Aiga, M., Levinson, J. N., and Bamji, S. X. (2011). N-cadherin and neuroligins cooperate to regulate synapse formation in hippocampal cultures. J. Biol. Chem. 286, 851–858. doi: 10.1074/jbc.m110.176305
Burette, A. C., Lesperance, T., Crum, J., Martone, M., Volkmann, N., Ellisman, M. H., et al. (2012). Electron tomographic analysis of synaptic ultrastructure. J. Comp. Neurol. 520, 2697–2711. doi: 10.1002/cne.23067
Chen, X., Nelson, C. D., Li, X., Winters, C. A., Azzam, R., Sousa, A. A., et al. (2011). PSD-95 is required to sustain the molecular organization of the postsynaptic density. J. Neurosci. 31, 6329–6338. doi: 10.1523/JNEUROSCI.5968-10.2011
Chen, X., Winters, C., Azzam, R., Li, X., Galbraith, J. A., Leapman, R. D., et al. (2008a). Organization of the core structure of the postsynaptic density. Proc. Natl. Acad. Sci. U S A 105, 4453–4458. doi: 10.1073/pnas.0800897105
Fogel, A. I., Akins, M. R., Krupp, A. J., Stagi, M., Stein, V., and Biederer, T. (2007). SynCAMs organize synapses through heterophilic adhesion. J. Neurosci. 27, 12516–12530. doi: 10.1523/jneurosci.2739-07.2007
Graf, E. R., Zhang, X., Jin, S. X., Linhoff, M. W., and Craig, A. M. (2004). Neurexins induce differentiation of GABA and glutamate postsynaptic specializations via neuroligins. Cell 119, 1013–1026. doi: 10.1016/j.cell.2004.11.035
Harrison, O. J., Jin, X., Hong, S., Bahna, F., Ahlsen, G., Brasch, J., et al. (2011). The extracellular architecture of adherens junctions revealed by crystal structures of type I cadherins. Structure 19, 244–256. doi: 10.1016/j.str.2010.11.016
Himanen, J.-P., Rajashankar, K. R., Lackmann, M., Cowan, C. A., Henkemeyer, M., and Nikolov, D. B. (2001). Crystal structure of an Eph receptor-ephrin complex. Nature 414, 933–938. doi: 10.1038/414933a
Ichimura, T., and Hashimoto, P. H. (1988). Structural components in the synaptic cleft captured by freeze-substitution and deep etching of directly frozen cerebellar cortex. J. Neurocytol. 17, 3–12. doi: 10.1007/bf01735373
Leone, P., Comoletti, D., Ferracci, G., Conrod, S., Garcia, S. U., Taylor, P., et al. (2010). Structural insights into the exquisite selectivity of neurexin/neuroligin synaptic interactions. EMBO J. 29, 2461–2471. doi: 10.1038/emboj.2010.123
Linhoff, M. W., Laurén, J., Cassidy, R. M., Dobie, F. A., Takahashi, H., Nygaard, H. B., et al. (2009). An unbiased expression screen for synaptogenic proteins identifies the LRRTM protein family as synaptic organizers. Neuron 61, 734–749. doi: 10.1016/j.neuron.2009.01.017
Linsalata, A. E., Chen, X., Winters, C. A., and Reese, T. S. (2014). Electron tomography on gamma-aminobutyric acid-ergic synapses reveals a discontinuous postsynaptic network of filaments. J. Comp. Neurol. 522, 921–936. doi: 10.1002/cne.23453
Lucić, V., Yang, T., Schweikert, G., Förster, F., and Baumeister, W. (2005). Morphological characterization of molecular complexes present in the synaptic cleft. Structure 13, 423–434. doi: 10.1016/j.str.2005.02.005
Mah, W., Ko, J., Nam, J., Han, K., Chung, W. S., and Kim, E. (2010). Selected SALM (synaptic adhesion-like molecule) family proteins regulate synapse formation. J. Neurosci. 30, 5559–5568. doi: 10.1523/JNEUROSCI.4839-09.2010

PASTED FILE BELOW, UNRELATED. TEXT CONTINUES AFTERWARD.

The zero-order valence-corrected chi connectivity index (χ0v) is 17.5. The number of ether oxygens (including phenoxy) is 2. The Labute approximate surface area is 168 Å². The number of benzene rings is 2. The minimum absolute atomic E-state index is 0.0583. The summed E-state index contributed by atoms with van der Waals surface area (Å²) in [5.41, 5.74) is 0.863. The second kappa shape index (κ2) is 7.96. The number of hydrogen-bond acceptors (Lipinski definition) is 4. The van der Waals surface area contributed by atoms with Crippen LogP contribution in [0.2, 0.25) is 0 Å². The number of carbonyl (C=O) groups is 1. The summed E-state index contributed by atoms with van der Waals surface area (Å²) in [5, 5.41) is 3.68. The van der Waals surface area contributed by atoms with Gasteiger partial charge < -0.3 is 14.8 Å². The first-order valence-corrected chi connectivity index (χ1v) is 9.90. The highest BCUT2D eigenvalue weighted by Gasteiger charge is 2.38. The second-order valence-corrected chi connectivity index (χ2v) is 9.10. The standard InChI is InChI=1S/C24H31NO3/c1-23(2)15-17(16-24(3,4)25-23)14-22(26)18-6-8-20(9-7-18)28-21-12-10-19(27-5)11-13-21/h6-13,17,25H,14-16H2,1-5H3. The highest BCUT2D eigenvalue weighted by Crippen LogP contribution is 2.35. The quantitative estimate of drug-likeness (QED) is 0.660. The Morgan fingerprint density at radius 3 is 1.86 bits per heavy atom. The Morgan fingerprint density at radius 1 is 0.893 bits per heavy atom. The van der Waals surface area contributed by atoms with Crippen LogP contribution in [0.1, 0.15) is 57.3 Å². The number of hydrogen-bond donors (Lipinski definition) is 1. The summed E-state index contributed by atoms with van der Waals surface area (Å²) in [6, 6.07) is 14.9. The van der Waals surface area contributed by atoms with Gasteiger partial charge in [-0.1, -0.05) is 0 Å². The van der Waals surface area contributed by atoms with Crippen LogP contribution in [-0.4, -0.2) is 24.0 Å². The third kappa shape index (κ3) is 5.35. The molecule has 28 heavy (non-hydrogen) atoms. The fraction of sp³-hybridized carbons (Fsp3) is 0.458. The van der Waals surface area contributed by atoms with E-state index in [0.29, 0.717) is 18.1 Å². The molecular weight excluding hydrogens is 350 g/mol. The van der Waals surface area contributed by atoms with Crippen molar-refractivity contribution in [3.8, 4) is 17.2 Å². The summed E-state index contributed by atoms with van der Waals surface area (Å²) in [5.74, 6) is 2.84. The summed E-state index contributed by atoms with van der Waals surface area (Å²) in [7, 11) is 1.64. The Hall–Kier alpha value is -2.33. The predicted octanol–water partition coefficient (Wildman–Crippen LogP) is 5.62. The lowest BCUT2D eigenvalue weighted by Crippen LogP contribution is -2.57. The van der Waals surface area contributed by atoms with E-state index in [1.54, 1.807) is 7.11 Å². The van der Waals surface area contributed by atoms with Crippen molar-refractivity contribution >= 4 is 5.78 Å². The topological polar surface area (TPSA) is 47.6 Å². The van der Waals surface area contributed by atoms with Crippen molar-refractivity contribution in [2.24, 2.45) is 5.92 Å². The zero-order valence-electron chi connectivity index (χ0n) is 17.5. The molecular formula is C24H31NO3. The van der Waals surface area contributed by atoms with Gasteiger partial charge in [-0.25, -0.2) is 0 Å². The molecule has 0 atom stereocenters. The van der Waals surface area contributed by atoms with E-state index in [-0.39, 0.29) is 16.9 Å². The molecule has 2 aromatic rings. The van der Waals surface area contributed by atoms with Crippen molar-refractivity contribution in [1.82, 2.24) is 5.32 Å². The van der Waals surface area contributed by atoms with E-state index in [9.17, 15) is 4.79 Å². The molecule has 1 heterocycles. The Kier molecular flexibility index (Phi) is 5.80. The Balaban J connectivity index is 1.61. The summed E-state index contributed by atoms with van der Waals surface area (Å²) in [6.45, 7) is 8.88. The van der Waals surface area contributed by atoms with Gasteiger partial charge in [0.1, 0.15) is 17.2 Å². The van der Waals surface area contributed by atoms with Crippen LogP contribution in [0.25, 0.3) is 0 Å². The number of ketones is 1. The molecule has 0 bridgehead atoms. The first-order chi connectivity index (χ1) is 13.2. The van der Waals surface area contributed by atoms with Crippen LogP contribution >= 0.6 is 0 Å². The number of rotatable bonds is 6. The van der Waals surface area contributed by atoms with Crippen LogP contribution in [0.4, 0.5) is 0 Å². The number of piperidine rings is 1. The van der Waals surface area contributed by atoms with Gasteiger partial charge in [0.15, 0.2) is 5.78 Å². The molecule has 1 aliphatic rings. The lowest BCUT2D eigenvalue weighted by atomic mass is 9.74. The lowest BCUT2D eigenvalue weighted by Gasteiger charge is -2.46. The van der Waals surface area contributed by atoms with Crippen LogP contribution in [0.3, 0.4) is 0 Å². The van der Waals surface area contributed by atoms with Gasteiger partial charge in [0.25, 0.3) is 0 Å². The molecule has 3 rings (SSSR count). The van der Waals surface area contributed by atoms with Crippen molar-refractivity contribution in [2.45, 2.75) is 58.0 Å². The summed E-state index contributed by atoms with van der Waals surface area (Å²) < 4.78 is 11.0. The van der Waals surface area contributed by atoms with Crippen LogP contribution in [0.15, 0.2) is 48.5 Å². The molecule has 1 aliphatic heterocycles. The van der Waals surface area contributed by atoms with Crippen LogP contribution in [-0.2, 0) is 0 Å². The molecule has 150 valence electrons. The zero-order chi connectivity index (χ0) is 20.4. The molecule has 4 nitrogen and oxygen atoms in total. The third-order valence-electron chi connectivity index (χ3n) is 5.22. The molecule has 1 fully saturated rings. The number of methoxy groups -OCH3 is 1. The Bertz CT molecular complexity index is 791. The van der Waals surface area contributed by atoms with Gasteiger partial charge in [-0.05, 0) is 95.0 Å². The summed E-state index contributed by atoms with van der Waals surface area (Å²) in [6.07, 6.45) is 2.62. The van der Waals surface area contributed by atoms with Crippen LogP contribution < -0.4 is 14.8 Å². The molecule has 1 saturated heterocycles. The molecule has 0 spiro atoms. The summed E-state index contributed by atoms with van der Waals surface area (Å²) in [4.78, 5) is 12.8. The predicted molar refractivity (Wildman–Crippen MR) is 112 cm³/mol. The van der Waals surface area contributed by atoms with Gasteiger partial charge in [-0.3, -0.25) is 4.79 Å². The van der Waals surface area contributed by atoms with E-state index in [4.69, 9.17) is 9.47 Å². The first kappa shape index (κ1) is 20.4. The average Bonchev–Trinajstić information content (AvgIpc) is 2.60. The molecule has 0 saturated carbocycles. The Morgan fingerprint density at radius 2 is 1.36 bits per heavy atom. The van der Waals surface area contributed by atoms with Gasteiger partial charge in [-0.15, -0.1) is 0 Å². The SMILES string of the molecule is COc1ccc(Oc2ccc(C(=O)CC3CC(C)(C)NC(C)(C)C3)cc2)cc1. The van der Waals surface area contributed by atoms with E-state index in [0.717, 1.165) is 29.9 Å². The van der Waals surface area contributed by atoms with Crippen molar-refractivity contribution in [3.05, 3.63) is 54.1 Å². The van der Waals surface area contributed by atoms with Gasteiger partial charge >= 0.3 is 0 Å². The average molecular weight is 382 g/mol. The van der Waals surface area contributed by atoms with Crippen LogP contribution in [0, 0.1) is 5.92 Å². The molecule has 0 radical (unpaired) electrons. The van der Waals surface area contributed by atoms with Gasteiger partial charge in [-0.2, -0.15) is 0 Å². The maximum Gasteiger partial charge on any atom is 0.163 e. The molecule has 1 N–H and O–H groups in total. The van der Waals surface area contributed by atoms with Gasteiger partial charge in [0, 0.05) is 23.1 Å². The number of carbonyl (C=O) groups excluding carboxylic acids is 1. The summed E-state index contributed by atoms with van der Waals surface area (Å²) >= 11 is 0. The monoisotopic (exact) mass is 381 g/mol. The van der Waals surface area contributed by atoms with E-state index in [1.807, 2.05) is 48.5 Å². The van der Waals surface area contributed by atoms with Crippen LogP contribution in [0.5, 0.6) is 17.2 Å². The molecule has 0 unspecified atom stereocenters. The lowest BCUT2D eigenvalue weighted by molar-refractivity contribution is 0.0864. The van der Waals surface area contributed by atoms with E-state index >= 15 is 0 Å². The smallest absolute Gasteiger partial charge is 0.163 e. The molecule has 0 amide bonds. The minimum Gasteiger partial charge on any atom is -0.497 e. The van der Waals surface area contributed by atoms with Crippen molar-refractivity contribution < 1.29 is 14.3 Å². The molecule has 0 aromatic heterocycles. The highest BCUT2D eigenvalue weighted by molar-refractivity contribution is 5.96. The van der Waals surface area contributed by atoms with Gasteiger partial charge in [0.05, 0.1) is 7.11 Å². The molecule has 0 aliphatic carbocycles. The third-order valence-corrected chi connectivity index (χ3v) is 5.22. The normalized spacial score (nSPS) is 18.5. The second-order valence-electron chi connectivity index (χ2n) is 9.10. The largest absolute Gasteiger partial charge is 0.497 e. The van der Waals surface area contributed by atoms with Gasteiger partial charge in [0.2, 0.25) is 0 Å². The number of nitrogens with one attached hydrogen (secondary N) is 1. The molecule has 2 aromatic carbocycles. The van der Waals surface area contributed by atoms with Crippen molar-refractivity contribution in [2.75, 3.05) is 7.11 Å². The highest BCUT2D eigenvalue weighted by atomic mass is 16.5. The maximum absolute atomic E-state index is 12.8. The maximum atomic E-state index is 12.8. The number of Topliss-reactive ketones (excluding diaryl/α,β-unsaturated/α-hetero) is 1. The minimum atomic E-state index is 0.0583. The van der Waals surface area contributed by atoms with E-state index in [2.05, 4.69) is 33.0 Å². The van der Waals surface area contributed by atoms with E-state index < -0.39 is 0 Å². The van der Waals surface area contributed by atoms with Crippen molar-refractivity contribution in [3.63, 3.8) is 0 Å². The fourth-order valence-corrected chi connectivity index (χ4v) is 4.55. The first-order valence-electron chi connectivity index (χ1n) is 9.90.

Rees, R. P., Bunge, M. B., and Bunge, R. P. (1976). Morphological changes in the neuritic growth cone and target neuron during synaptic junction development in culture. J. Cell Biol. 68, 240–263. doi: 10.1083/jcb.68.2.240
Rostaing, P., Real, E., Siksou, L., Lechaire, J. P., Boudier, T., Boeckers, T. M., et al. (2006). Analysis of synaptic ultrastructure without fixative using high-pressure freezing and tomography. Eur. J. Neurosci. 24, 3463–3474. doi: 10.1111/j.1460-9568.2006.05234.x
Rougon, G., and Hobert, O. (2003). New insights into the diversity and function of neuronal immunoglobulin superfamily molecules. Annu. Rev. Neurosci. 26, 207–238. doi: 10.1146/annurev.neuro.26.041002.131014
Seabold, G. K., Wang, P. Y., Chang, K., Wang, C. Y., Wang, Y. X., Petralia, R. S., et al. (2008). The SALM family of adhesion-like molecules forms heteromeric and homomeric complexes. J. Biol. Chem. 283, 8395–8405. doi: 10.1074/jbc.m709456200
Seiradake, E., Coles, C. H., Perestenko, P. V., Harlos, K., McIlhinney, R. A., Aricescu, A. R., et al. (2011). Structural basis for cell surface patterning through NetrinG-NGL interactions. EMBO J. 30, 4479–4488. doi: 10.1038/emboj.2011.346
Song, J.-Y., Ichtchenko, K., Südhof, T. C., and Brose, N. (1999). Neuroligin 1 is a postsynaptic cell-adhesion molecule of excitatory synapses. Proc. Natl. Acad. Sci. U S A 96, 1100–1105. doi: 10.1073/pnas.96.3.1100
Tanaka, H., Miyazaki, N., Matoba, K., Nogi, T., Iwasaki, K., and Takagi, J. (2012). Higher-order architecture of cell adhesion mediated by polymorphic synaptic adhesion molecules neurexin and neuroligin. Cell Rep. 2, 101–110. doi: 10.1016/j.celrep.2012.06.009
Uchida, N., Honjo, Y., Johnson, K. R., Wheelock, M. J., and Takeichi, M. (1996). The catenin/cadherin adhesion system is localized in synaptic junctions bordering transmitter release zones. J. Cell Biol. 135, 767–779. doi: 10.1083/jcb.135.3.767
Zuber, B., Nikonenko, I., Klauser, P., Muller, D., and Dubochet, J. (2005). The mammalian central nervous synaptic cleft contains a high density of periodically organized complexes. Proc. Natl. Acad. Sci. U S A 102, 19192–19197. doi: 10.1073/pnas.0509527102
Keywords: electron microscopy, EM tomography, synapses, synaptic cleft, adhesion molecules
Citation: High B, Cole AA, Chen X and Reese TS (2015) Electron microscopic tomography reveals discrete transcleft elements at excitatory and inhibitory synapses. Front. Synaptic Neurosci. 7:9. doi: 10.3389/fnsyn.2015.00009
Received: 17 March 2015; Accepted: 28 May 2015;
Published online: 10 June 2015.
Edited by:Alanna Watt, McGill University, Canada
Reviewed by:Mark Verheijen, VU University, Netherlands
Markus Missler, Westfälische Wilhelms-University, Germany
Uel Jackson McMahan, Texas A&M University, USA
Copyright © 2015 High, Cole, Chen and Reese. This is an open-access article distributed under the terms of the Creative Commons Attribution License (CC BY). The use, distribution and reproduction in other forums is permitted, provided the original author(s) or licensor are credited and that the original publication in this journal is cited, in accordance with accepted academic practice. No use, distribution or reproduction is permitted which does not comply with these terms.
*Correspondence: Thomas S. Reese, Laboratory of Neurobiology, National Institute of Neurological Disorders and Strokes, National Institutes of Health, Building 49, 9000 Rockville Pike, Bethesda, MD 20892, USA, firstname.lastname@example.org